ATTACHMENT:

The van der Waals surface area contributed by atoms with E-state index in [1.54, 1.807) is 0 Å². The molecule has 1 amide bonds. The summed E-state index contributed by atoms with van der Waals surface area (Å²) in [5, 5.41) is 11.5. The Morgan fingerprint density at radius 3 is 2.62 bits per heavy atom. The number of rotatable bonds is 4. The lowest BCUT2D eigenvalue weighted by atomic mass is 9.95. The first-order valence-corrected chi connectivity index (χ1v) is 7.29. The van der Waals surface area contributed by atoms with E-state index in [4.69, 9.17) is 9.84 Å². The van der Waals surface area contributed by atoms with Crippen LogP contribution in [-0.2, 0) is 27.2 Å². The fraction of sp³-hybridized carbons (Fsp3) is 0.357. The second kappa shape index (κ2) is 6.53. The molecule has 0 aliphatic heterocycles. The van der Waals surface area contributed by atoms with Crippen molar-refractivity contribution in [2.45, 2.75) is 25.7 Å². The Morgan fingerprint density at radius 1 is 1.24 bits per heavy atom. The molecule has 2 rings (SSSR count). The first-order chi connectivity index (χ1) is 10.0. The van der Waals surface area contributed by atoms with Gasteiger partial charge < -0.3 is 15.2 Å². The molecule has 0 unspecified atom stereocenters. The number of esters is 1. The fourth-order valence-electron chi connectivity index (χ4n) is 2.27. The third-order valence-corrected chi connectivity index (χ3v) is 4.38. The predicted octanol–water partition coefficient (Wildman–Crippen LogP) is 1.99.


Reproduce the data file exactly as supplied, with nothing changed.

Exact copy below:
The van der Waals surface area contributed by atoms with E-state index in [1.54, 1.807) is 0 Å². The molecule has 1 amide bonds. The summed E-state index contributed by atoms with van der Waals surface area (Å²) in [5, 5.41) is 11.5. The Morgan fingerprint density at radius 3 is 2.62 bits per heavy atom. The number of rotatable bonds is 4. The lowest BCUT2D eigenvalue weighted by atomic mass is 9.95. The first-order valence-corrected chi connectivity index (χ1v) is 7.29. The van der Waals surface area contributed by atoms with E-state index in [4.69, 9.17) is 9.84 Å². The van der Waals surface area contributed by atoms with Crippen LogP contribution in [-0.2, 0) is 27.2 Å². The fraction of sp³-hybridized carbons (Fsp3) is 0.357. The second kappa shape index (κ2) is 6.53. The molecule has 0 aliphatic heterocycles. The van der Waals surface area contributed by atoms with Crippen molar-refractivity contribution in [2.45, 2.75) is 25.7 Å². The Morgan fingerprint density at radius 1 is 1.24 bits per heavy atom. The molecule has 2 rings (SSSR count). The first-order chi connectivity index (χ1) is 10.0. The van der Waals surface area contributed by atoms with Gasteiger partial charge < -0.3 is 15.2 Å². The molecule has 0 unspecified atom stereocenters. The number of esters is 1. The fourth-order valence-electron chi connectivity index (χ4n) is 2.27. The third-order valence-corrected chi connectivity index (χ3v) is 4.38. The predicted octanol–water partition coefficient (Wildman–Crippen LogP) is 1.99.